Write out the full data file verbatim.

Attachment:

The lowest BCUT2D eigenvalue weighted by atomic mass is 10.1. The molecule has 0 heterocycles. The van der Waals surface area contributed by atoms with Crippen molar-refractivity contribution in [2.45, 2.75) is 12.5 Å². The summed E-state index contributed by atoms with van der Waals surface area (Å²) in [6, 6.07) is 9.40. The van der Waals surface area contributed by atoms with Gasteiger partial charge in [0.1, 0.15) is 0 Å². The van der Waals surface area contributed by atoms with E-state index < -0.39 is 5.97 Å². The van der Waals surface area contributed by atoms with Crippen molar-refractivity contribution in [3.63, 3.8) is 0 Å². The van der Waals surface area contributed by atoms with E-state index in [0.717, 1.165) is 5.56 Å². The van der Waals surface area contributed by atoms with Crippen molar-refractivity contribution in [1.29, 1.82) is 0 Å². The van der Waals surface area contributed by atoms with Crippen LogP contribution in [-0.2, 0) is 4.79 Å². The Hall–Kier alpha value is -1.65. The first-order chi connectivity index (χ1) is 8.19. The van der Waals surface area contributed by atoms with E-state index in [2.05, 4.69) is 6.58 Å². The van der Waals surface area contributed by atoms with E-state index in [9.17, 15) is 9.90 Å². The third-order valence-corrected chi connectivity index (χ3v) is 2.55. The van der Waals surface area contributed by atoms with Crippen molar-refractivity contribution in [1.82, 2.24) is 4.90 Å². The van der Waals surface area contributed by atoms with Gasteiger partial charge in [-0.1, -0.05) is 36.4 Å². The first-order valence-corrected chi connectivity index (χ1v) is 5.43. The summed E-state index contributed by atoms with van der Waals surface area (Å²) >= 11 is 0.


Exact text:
The lowest BCUT2D eigenvalue weighted by atomic mass is 10.1. The molecule has 0 heterocycles. The van der Waals surface area contributed by atoms with Crippen molar-refractivity contribution in [2.45, 2.75) is 12.5 Å². The summed E-state index contributed by atoms with van der Waals surface area (Å²) in [6, 6.07) is 9.40. The van der Waals surface area contributed by atoms with Gasteiger partial charge in [0.1, 0.15) is 0 Å². The van der Waals surface area contributed by atoms with E-state index < -0.39 is 5.97 Å². The van der Waals surface area contributed by atoms with Crippen molar-refractivity contribution in [3.63, 3.8) is 0 Å². The van der Waals surface area contributed by atoms with E-state index in [0.717, 1.165) is 5.56 Å². The van der Waals surface area contributed by atoms with Crippen molar-refractivity contribution in [1.29, 1.82) is 0 Å². The van der Waals surface area contributed by atoms with Crippen LogP contribution in [-0.2, 0) is 4.79 Å². The Hall–Kier alpha value is -1.65. The first-order chi connectivity index (χ1) is 8.19. The van der Waals surface area contributed by atoms with E-state index in [2.05, 4.69) is 6.58 Å². The van der Waals surface area contributed by atoms with E-state index in [9.17, 15) is 9.90 Å². The third-order valence-corrected chi connectivity index (χ3v) is 2.55. The van der Waals surface area contributed by atoms with Crippen molar-refractivity contribution in [1.82, 2.24) is 4.90 Å². The van der Waals surface area contributed by atoms with Gasteiger partial charge in [-0.1, -0.05) is 36.4 Å². The first-order valence-corrected chi connectivity index (χ1v) is 5.43. The summed E-state index contributed by atoms with van der Waals surface area (Å²) >= 11 is 0.